PD-L1 expression was positive in 33 of 72 (46%) interpretable MBC cases. Within the invasive ductal carcinoma groups, nine TNBCs (9%), two HER2-positive cancers (6%) and five hormone-positive breast carcinomas (6%) showed PD-L1 expression. Overall, there was a statistically significant difference in expression of PD-L1 in MBCs versus the TNBCs, HER2-positive and hormone-positive breast cancers (p<0.001). Total TILs were not enumerated; however, they were noted to vary greatly within the MBC cohort by histologic examination. The mean number of PD-1-positive TILs in 10 hpf was 68.3 in 70 interpretable cases (median: 22.5, range: 0–400). The data were dichotomised around the median PD-1 expression into two groups, high versus low PD-1. We then categorised PD-L1 expression in tumour cells and PD-1 expression in TILs into four categories (type 1–4) based on the presence or absence of PD-L1 and high or low PD-1 expression similar to the melanoma study by Teng et al.20 These results are summarised in table 2.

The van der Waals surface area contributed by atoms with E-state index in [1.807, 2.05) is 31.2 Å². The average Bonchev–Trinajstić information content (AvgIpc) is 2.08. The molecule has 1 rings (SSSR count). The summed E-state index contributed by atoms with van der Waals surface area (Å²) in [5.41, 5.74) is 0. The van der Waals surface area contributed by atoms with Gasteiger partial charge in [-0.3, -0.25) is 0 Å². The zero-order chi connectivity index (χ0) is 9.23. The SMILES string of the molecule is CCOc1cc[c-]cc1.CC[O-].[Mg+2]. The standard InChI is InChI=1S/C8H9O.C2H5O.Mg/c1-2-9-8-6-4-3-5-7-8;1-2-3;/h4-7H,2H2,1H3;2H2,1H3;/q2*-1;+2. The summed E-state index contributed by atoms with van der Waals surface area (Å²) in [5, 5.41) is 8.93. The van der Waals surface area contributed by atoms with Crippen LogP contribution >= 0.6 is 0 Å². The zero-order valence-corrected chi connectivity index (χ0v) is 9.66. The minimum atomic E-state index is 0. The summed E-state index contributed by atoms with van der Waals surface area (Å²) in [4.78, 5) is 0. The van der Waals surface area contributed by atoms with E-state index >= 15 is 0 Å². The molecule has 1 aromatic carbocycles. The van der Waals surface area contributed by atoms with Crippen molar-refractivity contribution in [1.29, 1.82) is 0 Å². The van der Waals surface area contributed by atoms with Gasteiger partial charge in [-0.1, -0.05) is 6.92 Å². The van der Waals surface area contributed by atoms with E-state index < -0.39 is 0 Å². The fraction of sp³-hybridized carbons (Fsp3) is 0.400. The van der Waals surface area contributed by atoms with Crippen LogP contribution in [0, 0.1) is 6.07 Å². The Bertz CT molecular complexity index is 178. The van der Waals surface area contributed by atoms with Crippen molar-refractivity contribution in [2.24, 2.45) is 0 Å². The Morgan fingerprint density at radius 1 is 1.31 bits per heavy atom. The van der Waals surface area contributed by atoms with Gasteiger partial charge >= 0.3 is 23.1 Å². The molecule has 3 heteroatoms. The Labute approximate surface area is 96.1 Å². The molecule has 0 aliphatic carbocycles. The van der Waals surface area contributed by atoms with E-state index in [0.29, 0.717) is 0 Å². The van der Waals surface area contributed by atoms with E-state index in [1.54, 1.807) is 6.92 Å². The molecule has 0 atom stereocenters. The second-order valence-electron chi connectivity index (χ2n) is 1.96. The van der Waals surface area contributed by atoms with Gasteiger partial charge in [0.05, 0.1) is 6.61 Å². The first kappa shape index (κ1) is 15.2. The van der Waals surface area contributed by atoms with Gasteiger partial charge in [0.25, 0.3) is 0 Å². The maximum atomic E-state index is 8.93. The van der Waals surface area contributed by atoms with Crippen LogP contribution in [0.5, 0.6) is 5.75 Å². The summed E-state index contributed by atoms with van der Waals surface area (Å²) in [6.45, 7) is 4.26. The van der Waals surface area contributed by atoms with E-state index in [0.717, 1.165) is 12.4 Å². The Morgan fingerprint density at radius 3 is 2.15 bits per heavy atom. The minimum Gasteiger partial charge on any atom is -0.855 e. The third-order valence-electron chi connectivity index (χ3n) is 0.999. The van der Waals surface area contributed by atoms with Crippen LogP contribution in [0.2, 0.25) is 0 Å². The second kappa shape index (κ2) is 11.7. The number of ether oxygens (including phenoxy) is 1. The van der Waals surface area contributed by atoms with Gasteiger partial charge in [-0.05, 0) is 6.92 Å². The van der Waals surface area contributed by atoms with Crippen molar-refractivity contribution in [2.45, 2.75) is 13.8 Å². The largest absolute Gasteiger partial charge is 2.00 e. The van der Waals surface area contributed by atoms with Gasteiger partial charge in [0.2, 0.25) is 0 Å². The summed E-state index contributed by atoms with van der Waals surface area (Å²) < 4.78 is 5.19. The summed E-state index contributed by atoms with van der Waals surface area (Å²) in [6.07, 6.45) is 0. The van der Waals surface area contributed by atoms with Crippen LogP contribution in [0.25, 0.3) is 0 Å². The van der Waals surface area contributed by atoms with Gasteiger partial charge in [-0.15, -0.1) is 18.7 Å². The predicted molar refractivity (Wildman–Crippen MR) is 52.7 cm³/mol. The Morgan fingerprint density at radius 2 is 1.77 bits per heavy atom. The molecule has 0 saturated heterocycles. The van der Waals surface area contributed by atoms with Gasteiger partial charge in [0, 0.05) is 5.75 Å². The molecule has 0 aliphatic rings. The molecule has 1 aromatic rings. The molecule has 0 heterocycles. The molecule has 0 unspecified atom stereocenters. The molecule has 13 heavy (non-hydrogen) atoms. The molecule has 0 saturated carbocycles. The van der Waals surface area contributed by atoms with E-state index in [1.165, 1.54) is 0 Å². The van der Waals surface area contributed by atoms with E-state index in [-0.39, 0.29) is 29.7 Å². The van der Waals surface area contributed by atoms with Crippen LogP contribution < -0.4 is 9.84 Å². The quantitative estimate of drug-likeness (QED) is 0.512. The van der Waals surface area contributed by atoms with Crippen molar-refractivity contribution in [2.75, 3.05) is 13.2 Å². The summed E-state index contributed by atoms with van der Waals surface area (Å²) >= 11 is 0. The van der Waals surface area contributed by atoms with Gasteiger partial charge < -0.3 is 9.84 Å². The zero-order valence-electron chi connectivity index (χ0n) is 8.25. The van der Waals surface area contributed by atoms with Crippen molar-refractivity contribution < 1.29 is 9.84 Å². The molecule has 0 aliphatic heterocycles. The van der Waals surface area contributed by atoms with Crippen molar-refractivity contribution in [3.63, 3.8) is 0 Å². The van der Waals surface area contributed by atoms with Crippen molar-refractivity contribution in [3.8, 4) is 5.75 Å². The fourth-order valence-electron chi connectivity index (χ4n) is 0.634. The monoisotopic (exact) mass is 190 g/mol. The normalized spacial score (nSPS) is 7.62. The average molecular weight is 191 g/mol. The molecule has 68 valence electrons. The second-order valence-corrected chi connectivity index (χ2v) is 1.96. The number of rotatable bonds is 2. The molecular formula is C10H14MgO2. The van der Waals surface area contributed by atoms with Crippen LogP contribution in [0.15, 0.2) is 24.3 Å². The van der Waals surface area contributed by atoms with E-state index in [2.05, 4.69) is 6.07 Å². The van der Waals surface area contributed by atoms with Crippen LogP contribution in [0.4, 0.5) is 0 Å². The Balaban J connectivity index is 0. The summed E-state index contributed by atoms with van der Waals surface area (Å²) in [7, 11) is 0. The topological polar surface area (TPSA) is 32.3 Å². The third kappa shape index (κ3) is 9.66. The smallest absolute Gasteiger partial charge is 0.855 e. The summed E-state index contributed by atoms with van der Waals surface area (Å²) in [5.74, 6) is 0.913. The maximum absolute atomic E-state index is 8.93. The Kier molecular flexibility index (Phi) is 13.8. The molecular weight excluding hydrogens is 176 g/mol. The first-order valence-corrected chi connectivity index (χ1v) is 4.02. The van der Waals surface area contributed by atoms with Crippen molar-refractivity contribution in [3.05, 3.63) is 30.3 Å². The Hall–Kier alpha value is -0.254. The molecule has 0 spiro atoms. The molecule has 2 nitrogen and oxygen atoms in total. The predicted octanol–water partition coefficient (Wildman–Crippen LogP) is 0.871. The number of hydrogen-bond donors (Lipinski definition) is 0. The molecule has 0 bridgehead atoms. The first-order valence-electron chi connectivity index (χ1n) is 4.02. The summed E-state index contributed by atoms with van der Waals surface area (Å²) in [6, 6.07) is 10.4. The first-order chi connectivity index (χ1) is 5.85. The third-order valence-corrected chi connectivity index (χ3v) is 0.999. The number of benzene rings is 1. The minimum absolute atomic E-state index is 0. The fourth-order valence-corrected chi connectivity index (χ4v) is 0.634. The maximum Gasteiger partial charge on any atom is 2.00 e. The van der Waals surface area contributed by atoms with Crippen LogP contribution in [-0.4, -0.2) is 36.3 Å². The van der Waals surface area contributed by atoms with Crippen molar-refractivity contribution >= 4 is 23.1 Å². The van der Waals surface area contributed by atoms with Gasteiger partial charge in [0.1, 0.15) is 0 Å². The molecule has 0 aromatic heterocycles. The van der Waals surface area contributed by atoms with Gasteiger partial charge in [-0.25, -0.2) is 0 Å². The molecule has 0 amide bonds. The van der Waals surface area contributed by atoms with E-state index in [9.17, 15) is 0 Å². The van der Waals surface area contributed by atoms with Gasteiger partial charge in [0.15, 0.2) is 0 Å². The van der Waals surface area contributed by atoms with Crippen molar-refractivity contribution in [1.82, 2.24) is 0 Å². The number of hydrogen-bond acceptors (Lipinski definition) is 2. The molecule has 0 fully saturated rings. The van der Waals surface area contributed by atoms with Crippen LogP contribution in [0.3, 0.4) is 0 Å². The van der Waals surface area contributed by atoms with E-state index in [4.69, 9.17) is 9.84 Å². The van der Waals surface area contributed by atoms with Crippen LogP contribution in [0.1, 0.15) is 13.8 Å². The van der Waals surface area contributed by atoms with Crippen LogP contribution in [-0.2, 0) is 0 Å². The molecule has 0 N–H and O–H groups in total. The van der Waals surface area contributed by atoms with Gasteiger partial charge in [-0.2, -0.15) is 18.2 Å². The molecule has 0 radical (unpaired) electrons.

PD-1 and PD-L1 expression in representative cases of the four categories are depicted in figure 1. TILs and PD-1 status of the other breast cancer groups were not analysed for this study.
Mutational profile of MBCs and invasive ductal carcinoma groups